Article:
But the farther I get from the food, the harder it is to sit in the discomfort. And I will say this. I have been keeping my commitments to water and meditation this week. And it has occurred to me that it is perhaps no coincidence that I have had a little breakthrough in saying what needs to be said. Perhaps it was hard to sit still and be with myself when I was itchy and gross with resentment. And perhaps forcing myself to sit still has made not saying what I needed to say unbearable.
I don’t know. It might be a coincidence. But then again, it might not…
My boyfriend and I are in Chicago for the weekend. So as usual, it’s a short blog this week.
I have two things I want to mention this week. The first is eating out. And the second is not sharing food with a two-year-old I really love.
While we were in town, my dad wanted to take me out to eat for my birthday. So we went to a really nice sea food place.
I had called ahead, and talked to someone. I asked lots of questions about portion size, ingredients and preparation. I figured out how much I was going to need and what to order ahead of time. And when it came out, the steamed vegetables had butter on them. It’s funny to me, because I made such a point of making sure they’re just plain steamed vegetables and they come out with butter on them? So I sent them back. I made sure they came back without fat on them. Which they did.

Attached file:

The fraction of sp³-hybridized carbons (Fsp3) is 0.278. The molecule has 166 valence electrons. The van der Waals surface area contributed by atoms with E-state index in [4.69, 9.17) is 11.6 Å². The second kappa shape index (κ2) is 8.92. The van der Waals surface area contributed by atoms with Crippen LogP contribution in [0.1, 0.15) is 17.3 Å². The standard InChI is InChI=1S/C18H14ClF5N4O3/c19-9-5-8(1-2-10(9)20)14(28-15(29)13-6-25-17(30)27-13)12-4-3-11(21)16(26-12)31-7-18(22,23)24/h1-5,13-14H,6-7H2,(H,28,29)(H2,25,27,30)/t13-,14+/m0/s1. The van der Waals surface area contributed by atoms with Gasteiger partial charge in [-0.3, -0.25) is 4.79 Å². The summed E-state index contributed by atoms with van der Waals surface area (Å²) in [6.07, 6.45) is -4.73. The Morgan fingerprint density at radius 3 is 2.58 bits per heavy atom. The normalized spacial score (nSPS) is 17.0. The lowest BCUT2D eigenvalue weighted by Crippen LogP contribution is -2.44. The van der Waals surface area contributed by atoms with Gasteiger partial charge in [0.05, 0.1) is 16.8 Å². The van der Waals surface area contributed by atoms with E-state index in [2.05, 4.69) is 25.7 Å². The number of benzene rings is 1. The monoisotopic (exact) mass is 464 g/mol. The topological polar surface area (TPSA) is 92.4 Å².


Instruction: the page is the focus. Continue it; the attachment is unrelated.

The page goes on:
Because my rules tell me that I can have a certain amount of fat. And I wanted drawn butter on my crab legs. So I had to send the vegetables back, or not have butter for my crab. (Yeah, that was not going to happen. Crab without butter is just wrong.)
There is a small part of me that wants to explain. But I didn’t. I don’t owe anybody an explanation. I have my rules. They are mine. And my responsibility.
And even with having to send food back, it was an easy dining experience. And so delicious! I don’t usually love steamed vegetables. But they were so fresh that they were lovely. And the crab with butter would have made even subpar steamed vegetables all worth it.